RE: Digest Number 1126
> Most hot single dirt bikes do not need to idle tooBut Francisco,
> much. You never ride them below 4k rpm.
For the sake of (my) argument, let's approach this from the other end. Perhaps I can
better state my convictions after we get a little more cross-section of where people stand
on this "flywheel mass" question. So, in the interest of further scholarly discourse, let
me ask this:
Would you tell me why a hot 4-stroke dirtbike in the 500-600cc range would have a light
Also, on a slightly different thread of the same concept, Ian's recent telling of the old
flathead Ford V8 hop-up of crankshaft lightening gave light to two polar opposites on this
flywheel issue, yet both were "accepted" without much further questioning.
As for the doubts about flathead crank weight inhibiting acceleration, I tend to believe
it, and here's why.
I've seen many flathead dirt track racers in my childhood, and still remember their sound.
However, I don't have any experience driving them. My point is, my dad's David Brown
tractor (BTW: David Brown is the "DB" in Aston Martin's "DB" model designation!) is a
3-cylinder direct-injection Diesel; no glow plugs, and (I think) no pre-combustion chamber
either. Yet, on the coldest of South Carolina mornings, it fires right up.
Anyway, the flywheel effect on this engine is ENORMOUS! (not related to the starting, in
case I'm being nebulous) From tickover, one can floor it's throttle pedal (which augments
the standard fixed throttle lever) and the engine takes around THREE FULL SECONDS to rev
and make the 2,000-or-so RPM trek from idle to governed redline. My point is this, in the
bottom three gears, the DB's flywheel weight is--by a long shot--it's acceleration
bottleneck. The engine takes longer to rev than acceleration of the whole tractor. Old
flat-twin John Deere tractors (like my Uncle Fred had when I was a young GearHead) were
even moreso. I'm going to guess and say the Deere engine would require 5 or 6-seconds to
rev from idle-to-red while in neutral!
I know Diesels rev slowly and, in the DB's case, I also know why), but the John Deere twin
was a gas engine with a GARGANTUAN external pulley from which one could drive a myriad of
implements, not the least of which was a sawmill; an often-employed device here in the
rural SC of my youth. If I recall correctly, my grandpa's old '50 Ford was similar in that
it seemed to take forever to rev up, even in neutral. Does all this suggest a Fuzzy
Flywheel Formula of sorts?
Of course, in any performance vehicle, the engine should be able to accelerate on its own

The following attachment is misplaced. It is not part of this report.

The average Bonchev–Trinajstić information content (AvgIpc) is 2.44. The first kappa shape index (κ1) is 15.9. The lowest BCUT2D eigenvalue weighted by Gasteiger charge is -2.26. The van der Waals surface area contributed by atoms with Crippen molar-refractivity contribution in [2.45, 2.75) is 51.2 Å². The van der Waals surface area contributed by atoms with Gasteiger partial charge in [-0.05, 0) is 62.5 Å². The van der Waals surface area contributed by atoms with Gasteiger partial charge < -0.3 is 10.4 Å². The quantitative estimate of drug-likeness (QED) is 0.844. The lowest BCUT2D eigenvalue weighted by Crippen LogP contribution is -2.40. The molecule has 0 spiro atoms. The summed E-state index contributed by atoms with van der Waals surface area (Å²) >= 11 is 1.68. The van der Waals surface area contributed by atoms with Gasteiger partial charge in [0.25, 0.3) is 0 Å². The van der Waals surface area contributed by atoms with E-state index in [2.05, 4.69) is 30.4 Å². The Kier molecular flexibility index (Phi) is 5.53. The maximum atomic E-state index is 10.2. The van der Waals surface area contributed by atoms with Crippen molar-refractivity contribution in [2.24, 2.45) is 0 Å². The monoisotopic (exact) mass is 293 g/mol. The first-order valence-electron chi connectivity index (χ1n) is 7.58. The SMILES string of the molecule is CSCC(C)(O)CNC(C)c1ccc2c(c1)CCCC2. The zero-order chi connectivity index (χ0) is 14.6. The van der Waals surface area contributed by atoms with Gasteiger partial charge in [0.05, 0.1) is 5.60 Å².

AT LEAST as fast as available power could accelerate the vehicle. Otherwise, flywheel mass
is an impediment to performance. But might this also suggest that, in lightening the
crank/flywheel, one reaches a point of greatly diminishing returns? That is, after a
point, going for even less flywheel effect gives next-to-no benefit? ...and brings with it
some very real detriments?
The KTM 540cc (I think) moto-cross bike seemed to have reached this point of diminishing
returns. Any rider could easily sense the potency of its bark, and the snappiness and
instantaneous response both in and out of gear. But, the question is, does it really
accelerate any faster for this? I guess the answer to be, "No." Reference my recent post
on comparing wildly different flywheel weights on the same bike. The perception was wildly
different, but the performance was--surprisingly (to me)--pretty much the same.
I don't wish to brag here, as my successes are only so much water under a very old bridge,
but as a former titled moto-cross rider (500cc class was my specialty as I tamed the
power-of-the-day on the tires-of-the-day, and I worked hard to do it), I feel the 540
KTM's violent throttle response would be a boon in the sand, and NOWHERE else. This is my
opinion and, though an informed one, it is also one I would be happy to abandon since my
quest is one for the working truth, not the canonization of my prose, dogma, or pet
The "perceived power" of the KTM is high; it sounds vicious and menacing as it rips
through the RPM range in neutral. It also feels extraordinarily wicked as one accelerates
in the lower gears as this is where the light-crank's effects are most greatly felt. But I
think that, considering its job as being one of keeping that monster motor connected to
available traction, it's crank weight is, as the Brits so succinctly say, "Over the top."
I also say that it works AGAINST fast lap times, and not FOR.
Happy New Year, fellow GearHeads,
jrc in SC